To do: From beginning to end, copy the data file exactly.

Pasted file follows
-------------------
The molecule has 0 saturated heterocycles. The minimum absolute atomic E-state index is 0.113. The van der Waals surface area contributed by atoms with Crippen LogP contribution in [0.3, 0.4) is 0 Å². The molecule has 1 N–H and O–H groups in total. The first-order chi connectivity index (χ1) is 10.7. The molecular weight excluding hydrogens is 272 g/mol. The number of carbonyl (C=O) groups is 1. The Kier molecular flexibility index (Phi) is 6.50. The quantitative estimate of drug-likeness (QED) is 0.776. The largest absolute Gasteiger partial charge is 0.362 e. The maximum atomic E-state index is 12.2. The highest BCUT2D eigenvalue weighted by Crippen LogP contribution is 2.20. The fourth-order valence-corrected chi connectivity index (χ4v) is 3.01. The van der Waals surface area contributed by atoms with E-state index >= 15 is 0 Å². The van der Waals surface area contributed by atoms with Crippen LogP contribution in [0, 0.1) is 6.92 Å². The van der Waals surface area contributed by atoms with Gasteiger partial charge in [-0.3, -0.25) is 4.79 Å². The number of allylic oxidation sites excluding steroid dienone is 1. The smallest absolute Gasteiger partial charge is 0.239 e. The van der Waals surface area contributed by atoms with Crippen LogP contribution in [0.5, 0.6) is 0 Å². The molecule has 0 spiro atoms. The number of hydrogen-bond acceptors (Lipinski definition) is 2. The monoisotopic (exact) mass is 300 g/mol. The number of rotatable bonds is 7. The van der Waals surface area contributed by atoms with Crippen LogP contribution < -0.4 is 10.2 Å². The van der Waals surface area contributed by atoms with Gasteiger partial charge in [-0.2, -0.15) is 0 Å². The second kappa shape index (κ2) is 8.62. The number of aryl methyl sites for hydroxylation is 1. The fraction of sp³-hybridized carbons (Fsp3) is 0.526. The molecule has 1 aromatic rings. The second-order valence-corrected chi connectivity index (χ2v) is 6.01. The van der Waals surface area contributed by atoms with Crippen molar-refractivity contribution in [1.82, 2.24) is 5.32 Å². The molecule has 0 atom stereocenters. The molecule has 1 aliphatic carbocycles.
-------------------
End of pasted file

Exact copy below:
The molecule has 0 saturated heterocycles. The minimum absolute atomic E-state index is 0.113. The van der Waals surface area contributed by atoms with Crippen LogP contribution in [0.3, 0.4) is 0 Å². The molecule has 1 N–H and O–H groups in total. The first-order chi connectivity index (χ1) is 10.7. The molecular weight excluding hydrogens is 272 g/mol. The number of carbonyl (C=O) groups is 1. The Kier molecular flexibility index (Phi) is 6.50. The quantitative estimate of drug-likeness (QED) is 0.776. The largest absolute Gasteiger partial charge is 0.362 e. The maximum atomic E-state index is 12.2. The highest BCUT2D eigenvalue weighted by Crippen LogP contribution is 2.20. The fourth-order valence-corrected chi connectivity index (χ4v) is 3.01. The van der Waals surface area contributed by atoms with E-state index >= 15 is 0 Å². The van der Waals surface area contributed by atoms with Crippen LogP contribution in [0, 0.1) is 6.92 Å². The van der Waals surface area contributed by atoms with Gasteiger partial charge in [-0.3, -0.25) is 4.79 Å². The number of allylic oxidation sites excluding steroid dienone is 1. The smallest absolute Gasteiger partial charge is 0.239 e. The van der Waals surface area contributed by atoms with Crippen LogP contribution in [0.5, 0.6) is 0 Å². The molecule has 0 spiro atoms. The number of hydrogen-bond acceptors (Lipinski definition) is 2. The monoisotopic (exact) mass is 300 g/mol. The number of rotatable bonds is 7. The van der Waals surface area contributed by atoms with Crippen LogP contribution < -0.4 is 10.2 Å². The van der Waals surface area contributed by atoms with Gasteiger partial charge in [-0.2, -0.15) is 0 Å². The second kappa shape index (κ2) is 8.62. The number of aryl methyl sites for hydroxylation is 1. The fraction of sp³-hybridized carbons (Fsp3) is 0.526. The molecule has 1 aromatic rings. The second-order valence-corrected chi connectivity index (χ2v) is 6.01. The van der Waals surface area contributed by atoms with Crippen molar-refractivity contribution in [1.82, 2.24) is 5.32 Å². The molecule has 0 atom stereocenters. The molecule has 1 aliphatic carbocycles.